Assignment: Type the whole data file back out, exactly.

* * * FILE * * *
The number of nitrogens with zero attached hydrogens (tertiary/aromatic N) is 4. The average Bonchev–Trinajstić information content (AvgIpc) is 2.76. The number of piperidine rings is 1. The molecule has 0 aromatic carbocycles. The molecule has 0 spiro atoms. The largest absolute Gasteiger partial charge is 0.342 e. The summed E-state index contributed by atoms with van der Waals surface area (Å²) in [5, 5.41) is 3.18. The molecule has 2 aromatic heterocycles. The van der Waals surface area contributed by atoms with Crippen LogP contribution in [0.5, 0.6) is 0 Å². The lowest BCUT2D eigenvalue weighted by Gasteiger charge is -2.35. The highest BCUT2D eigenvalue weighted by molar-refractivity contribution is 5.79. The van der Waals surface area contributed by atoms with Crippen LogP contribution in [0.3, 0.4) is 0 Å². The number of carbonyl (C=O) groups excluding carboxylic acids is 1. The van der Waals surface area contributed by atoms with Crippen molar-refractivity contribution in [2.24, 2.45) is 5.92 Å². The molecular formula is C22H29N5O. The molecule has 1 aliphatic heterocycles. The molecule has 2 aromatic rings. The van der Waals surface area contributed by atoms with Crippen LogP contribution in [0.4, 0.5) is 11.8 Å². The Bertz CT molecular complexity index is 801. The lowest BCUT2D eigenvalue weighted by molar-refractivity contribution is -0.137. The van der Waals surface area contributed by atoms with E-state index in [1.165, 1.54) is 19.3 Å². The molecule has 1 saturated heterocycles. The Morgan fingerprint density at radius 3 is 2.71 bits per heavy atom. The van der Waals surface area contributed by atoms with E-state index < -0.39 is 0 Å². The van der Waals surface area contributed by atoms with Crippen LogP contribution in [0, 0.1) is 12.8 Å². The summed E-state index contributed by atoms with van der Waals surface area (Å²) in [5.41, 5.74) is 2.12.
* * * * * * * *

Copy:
The number of nitrogens with zero attached hydrogens (tertiary/aromatic N) is 4. The average Bonchev–Trinajstić information content (AvgIpc) is 2.76. The number of piperidine rings is 1. The molecule has 0 aromatic carbocycles. The molecule has 0 spiro atoms. The largest absolute Gasteiger partial charge is 0.342 e. The summed E-state index contributed by atoms with van der Waals surface area (Å²) in [5, 5.41) is 3.18. The molecule has 2 aromatic heterocycles. The van der Waals surface area contributed by atoms with Crippen LogP contribution in [0.5, 0.6) is 0 Å². The lowest BCUT2D eigenvalue weighted by Gasteiger charge is -2.35. The highest BCUT2D eigenvalue weighted by molar-refractivity contribution is 5.79. The van der Waals surface area contributed by atoms with Crippen LogP contribution in [0.3, 0.4) is 0 Å². The number of carbonyl (C=O) groups excluding carboxylic acids is 1. The van der Waals surface area contributed by atoms with Crippen molar-refractivity contribution in [2.24, 2.45) is 5.92 Å². The molecular formula is C22H29N5O. The molecule has 1 aliphatic heterocycles. The molecule has 2 aromatic rings. The van der Waals surface area contributed by atoms with Crippen LogP contribution in [0.4, 0.5) is 11.8 Å². The Bertz CT molecular complexity index is 801. The lowest BCUT2D eigenvalue weighted by molar-refractivity contribution is -0.137. The van der Waals surface area contributed by atoms with E-state index in [1.165, 1.54) is 19.3 Å². The molecule has 1 saturated heterocycles. The Morgan fingerprint density at radius 3 is 2.71 bits per heavy atom. The van der Waals surface area contributed by atoms with E-state index < -0.39 is 0 Å². The van der Waals surface area contributed by atoms with Crippen LogP contribution in [0, 0.1) is 12.8 Å². The summed E-state index contributed by atoms with van der Waals surface area (Å²) in [5.41, 5.74) is 2.12.